3. Sapiens: A Brief History of Humankind by Yuval Noah Harari

This book has been on many recommendation lists over the last year, and not by accident. It is one of the most mindblowing nonfiction non-biographies I have ever read. And just as it sounds, it is a history of Sapiens through the couple hundred thousand years we have been in existence. From our foraging days, through discovery of fire, the cognitive revolution [which gave rise to writing and language], the agricultural revolution, imperialism, the Scientific Revolution, the rise of capitalism etc and how that has evolved and affected or been affected by gender, race, religion and other social strata. At the end of the book, Yuval propounds on the future of mankind, as largely driven by Science and Technology. How long till Sapiens can rid itself of mortality, how long till the widespread of cyborgs? It is clever groundwork for his sequel Homo Deus [which I cannot wait to read] and a poignant close to the book. I only finished this book a few weeks ago, and I just have so much respect for what it accomplished and what it was trying to. You may not be interested in reading Biographies of vastly douche-ic tech titans, which is okay, but you really should want to read this book. While its size might seem intimidating, it is accessible to every type of reader and even makes a few attempts at humor.

4. Black Box Thinking by Matthew Syed

If you have ever read any book by Malcolm Gladwell, this book is exactly like that. The objective of the book is to demonstrate how poorly human beings deal with failure and the prospects of failure, and how we can harness failure to become better at failing. Perhaps to its own detriment, this sounds very self-helpy. Even the title is self help-y, which made me a little nervous. Once I dug in though, there was no looking back. Matthew begins with an in depth analysis of the aviation industry, and the industry-wide culture that has made flying one of the safest modes of transport today. He then juxtaposes that against the healthcare industry, a high-stakes industry plagued with repeated errors as there is often no system devised to incorporate medical mistakes into practical lessons. The stigmatisation of failure in healthcare, and indeed in many industries stands in the way of people owning up to their mistakes. It puts their reputation and livelihoods at stake. It is scary to think that there are probably many people who have died of the same types of medical negligence and errors. According to this book, it is why fields like psychotherapy and astrology have grown so slowly, while experimental physics has been growing leaps and bounds. The feedback loop in the latter, which is starkly missing from the former, ensures there is always data to improve with and upon.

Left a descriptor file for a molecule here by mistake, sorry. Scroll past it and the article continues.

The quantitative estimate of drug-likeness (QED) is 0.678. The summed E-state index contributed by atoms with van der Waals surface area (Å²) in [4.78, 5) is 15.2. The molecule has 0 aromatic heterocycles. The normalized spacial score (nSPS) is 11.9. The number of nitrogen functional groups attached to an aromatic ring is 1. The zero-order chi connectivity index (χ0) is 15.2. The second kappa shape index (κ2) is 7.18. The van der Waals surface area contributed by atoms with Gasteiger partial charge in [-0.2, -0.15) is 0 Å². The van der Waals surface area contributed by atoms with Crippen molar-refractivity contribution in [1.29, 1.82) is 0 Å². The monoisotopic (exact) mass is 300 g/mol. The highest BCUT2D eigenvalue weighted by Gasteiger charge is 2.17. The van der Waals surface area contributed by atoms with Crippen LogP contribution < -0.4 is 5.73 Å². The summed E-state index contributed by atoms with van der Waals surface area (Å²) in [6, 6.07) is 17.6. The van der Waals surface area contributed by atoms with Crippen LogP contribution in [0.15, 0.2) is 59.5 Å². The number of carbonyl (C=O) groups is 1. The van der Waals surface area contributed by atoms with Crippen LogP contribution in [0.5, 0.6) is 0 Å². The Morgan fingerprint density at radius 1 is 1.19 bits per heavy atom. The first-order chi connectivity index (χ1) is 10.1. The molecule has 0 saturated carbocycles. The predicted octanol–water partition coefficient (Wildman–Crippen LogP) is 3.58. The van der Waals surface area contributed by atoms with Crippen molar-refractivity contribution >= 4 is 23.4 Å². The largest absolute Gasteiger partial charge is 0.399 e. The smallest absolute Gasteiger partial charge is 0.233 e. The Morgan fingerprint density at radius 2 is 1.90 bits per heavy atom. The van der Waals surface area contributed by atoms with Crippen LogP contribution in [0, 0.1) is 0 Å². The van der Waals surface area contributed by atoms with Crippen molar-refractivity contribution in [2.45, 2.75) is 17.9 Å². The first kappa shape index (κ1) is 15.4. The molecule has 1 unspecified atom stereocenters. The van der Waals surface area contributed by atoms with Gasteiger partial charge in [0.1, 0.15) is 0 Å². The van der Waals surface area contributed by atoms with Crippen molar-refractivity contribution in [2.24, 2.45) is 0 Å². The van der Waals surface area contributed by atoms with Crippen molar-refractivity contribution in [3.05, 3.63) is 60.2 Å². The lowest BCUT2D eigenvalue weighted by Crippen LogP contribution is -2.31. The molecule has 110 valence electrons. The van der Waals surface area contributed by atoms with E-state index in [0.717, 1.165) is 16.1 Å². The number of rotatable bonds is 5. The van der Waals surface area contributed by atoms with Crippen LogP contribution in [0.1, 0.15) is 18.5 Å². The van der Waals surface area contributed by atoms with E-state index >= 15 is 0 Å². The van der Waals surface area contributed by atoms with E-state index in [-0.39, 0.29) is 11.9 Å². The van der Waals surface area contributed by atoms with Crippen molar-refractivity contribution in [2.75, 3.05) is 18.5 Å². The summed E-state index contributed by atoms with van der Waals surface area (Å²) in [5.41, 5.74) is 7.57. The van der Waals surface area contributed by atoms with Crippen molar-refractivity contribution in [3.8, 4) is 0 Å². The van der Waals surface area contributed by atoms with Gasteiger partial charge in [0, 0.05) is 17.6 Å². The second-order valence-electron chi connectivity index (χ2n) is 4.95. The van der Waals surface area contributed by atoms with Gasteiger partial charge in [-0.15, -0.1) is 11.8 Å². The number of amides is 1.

Syed then goes on into other areas, such as cognitive dissonance, creativity and high achievement. The book is full of useful anecdotes, spanning from Drew Houston and the founding of Dropbox, David Beckham as the most hated person in the world in 1998 after his red card during the FIFA world cup,  and even David Cameron and George Bush exhibiting shocking levels of cognitive dissonance in 2003 before and after alleging Saddam was harbouring weapons of mass destruction in Iraq. I can’t get into the details of all these, and I’m hoping the tasters will make you pick up the book. I can confirm this is a worthy investment.

5. The Rosie Project by Graeme Simsion